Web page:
Visceral obesity with and without metabolic syndrome: incidence and clinical impact in esophageal adenocarcinoma treated with curative intent

Type Article

Journal Article


J. A. Elliott; N. E. Donlon; P. Beddy; C. L. Donohoe; S. L. Doyle; S. King; N. Ravi; J. V. Reynolds

Year of publication



Dis Esophagus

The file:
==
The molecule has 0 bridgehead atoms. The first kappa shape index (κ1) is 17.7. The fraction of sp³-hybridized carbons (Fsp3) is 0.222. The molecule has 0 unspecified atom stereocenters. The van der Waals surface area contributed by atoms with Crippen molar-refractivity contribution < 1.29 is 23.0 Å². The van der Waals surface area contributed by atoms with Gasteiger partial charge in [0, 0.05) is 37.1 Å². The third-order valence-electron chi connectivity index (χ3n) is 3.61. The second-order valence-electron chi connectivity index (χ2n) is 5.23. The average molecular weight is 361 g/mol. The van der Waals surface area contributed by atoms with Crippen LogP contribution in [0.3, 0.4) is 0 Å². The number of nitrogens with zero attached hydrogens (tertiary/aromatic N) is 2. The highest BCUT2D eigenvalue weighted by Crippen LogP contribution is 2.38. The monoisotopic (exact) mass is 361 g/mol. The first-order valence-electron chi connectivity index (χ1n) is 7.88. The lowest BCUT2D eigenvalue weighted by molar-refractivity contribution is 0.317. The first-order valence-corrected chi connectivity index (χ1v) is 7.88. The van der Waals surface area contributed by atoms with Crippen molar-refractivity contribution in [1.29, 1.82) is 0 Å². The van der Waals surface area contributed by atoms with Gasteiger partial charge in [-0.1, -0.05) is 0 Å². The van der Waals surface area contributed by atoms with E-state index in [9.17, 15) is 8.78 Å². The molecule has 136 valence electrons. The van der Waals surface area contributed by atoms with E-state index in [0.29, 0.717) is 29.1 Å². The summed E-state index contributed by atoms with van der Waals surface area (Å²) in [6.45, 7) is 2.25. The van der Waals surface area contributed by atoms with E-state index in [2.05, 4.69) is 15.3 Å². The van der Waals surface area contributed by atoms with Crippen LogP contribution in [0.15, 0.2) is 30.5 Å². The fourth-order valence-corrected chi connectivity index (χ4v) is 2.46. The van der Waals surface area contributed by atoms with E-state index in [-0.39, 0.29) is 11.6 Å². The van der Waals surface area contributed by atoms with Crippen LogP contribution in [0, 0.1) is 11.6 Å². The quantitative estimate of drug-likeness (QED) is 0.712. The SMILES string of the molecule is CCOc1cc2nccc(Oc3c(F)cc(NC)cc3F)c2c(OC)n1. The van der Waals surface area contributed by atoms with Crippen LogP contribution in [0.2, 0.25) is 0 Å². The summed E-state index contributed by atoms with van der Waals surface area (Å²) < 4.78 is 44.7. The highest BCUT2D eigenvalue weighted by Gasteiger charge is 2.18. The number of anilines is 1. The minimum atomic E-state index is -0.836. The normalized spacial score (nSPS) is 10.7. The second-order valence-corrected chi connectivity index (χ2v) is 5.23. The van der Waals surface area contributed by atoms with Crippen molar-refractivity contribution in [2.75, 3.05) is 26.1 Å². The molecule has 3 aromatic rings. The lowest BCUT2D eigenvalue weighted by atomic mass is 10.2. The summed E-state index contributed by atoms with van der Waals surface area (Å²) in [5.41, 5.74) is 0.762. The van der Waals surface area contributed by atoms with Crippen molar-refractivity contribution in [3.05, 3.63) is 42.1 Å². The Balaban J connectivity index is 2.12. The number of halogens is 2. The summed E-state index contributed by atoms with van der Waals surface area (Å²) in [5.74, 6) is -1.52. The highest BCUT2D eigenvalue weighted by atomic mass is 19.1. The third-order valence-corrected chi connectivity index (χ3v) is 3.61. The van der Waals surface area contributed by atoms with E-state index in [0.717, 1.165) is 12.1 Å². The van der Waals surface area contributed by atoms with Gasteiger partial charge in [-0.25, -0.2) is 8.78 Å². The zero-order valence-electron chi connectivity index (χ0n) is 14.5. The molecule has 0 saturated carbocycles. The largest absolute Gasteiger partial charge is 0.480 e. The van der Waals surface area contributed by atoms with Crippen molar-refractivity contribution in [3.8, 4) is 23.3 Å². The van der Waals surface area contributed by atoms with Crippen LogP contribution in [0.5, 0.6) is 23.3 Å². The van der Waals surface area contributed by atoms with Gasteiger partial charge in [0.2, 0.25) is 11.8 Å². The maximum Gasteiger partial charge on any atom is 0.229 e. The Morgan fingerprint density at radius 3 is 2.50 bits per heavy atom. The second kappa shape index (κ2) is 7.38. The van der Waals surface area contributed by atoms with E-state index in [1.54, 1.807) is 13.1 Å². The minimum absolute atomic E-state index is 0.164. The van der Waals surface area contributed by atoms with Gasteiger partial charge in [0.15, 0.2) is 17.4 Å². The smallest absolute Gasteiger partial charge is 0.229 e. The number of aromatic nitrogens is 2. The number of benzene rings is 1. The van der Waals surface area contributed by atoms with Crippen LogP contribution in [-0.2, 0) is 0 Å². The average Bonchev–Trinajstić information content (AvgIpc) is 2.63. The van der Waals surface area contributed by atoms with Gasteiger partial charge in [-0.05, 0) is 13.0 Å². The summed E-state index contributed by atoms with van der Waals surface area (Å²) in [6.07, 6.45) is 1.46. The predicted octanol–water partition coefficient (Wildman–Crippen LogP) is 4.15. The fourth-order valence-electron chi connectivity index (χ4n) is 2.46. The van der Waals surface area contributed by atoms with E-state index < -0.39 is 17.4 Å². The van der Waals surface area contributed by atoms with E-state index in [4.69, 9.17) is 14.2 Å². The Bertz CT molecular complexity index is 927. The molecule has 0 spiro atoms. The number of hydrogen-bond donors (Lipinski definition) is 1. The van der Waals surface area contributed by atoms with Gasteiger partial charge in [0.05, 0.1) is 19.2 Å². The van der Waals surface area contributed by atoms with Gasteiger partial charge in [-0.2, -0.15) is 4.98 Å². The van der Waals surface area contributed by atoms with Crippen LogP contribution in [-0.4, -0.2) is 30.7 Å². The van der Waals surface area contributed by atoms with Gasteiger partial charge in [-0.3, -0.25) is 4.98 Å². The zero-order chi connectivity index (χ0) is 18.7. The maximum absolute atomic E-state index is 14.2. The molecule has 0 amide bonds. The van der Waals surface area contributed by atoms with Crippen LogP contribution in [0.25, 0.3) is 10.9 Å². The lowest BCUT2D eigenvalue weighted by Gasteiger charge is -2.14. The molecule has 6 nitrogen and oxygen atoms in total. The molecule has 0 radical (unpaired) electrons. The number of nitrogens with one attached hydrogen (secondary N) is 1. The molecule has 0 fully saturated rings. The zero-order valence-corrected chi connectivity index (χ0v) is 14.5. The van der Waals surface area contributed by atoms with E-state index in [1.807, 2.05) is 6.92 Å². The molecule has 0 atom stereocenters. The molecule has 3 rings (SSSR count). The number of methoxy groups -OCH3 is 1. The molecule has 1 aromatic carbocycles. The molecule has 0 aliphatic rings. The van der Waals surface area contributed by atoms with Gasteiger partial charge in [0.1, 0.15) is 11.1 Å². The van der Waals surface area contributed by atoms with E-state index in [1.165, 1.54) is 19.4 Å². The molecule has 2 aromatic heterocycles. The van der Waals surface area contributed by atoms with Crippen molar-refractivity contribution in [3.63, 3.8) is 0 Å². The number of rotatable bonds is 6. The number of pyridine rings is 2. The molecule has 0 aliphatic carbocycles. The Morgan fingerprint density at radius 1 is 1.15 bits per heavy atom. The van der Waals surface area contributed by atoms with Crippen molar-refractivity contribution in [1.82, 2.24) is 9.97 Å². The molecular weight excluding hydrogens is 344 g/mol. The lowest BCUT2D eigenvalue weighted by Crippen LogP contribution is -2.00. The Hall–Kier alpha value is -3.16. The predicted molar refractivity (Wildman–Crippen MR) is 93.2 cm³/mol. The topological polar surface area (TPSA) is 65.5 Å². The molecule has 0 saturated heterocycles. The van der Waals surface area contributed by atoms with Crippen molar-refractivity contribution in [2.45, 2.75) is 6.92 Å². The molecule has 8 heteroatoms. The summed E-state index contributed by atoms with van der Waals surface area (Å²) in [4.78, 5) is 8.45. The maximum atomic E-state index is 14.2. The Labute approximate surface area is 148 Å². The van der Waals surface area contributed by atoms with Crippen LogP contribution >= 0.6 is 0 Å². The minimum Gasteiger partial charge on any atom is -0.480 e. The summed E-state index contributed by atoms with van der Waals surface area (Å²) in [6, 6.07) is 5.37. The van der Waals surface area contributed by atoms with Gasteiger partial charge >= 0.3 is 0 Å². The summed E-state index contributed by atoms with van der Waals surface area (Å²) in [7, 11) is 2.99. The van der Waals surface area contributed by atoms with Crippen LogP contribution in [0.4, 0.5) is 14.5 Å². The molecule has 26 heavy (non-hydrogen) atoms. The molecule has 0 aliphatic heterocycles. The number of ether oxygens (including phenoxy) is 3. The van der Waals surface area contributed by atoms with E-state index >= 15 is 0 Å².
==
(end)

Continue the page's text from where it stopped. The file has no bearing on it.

Visceral obesity (VO) and metabolic syndrome (MetS) are risk factors for esophageal adenocarcinoma (EAC); however, their impact on operative and oncological outcomes is unclear. The aim of this study was to determine the incidence of VO and MetS among patients with EAC, and to assess their independent impact on operative and oncological outcomes. A total of 454 consecutive patients undergoing treatment with curative intent were studied. Total, subcutaneous, visceral fat area (VFA), and lean body mass (LBM) were measured by computed tomography pretreatment, with VO defined as VFA >163.8cm2 for men and 80.1cm2 for women. MetS was defined per the ATPIII definition. Multivariable logistic and Cox proportional hazards regression were utilized to determine independent predictors of oncologic and operative outcomes. A total of 227 patients (50.0%) had VO. A total of 134 (30%) overall had MetS, 44% in the VO cohort. VO was associated with Barrett's esophagus (P = 0.002) and lower cT (P = 0.006) and cN stage (P = 0.011), and improved disease-specific (P = 0.021) and overall survival (P = 0.012). No survival benefit existed for patients with VO who also had MetS. For operative complications, neither VO nor MetS increased the severity of complications, or mortality. However, VO was significantly (P = 0.035) associated with anastomotic leak and pneumonia (P = 0.037). MetS alone did not increase complication risk. VO increases specific major operative complications with no increase in mortality. VO improved survival, mainly relating to earlier stage disease; however, co-existent MetS abrogated this benefit. These seemingly paradoxical outcomes highlight manageable and potentially targetable perioperative challenges in the context of an overall favorable oncologic vista.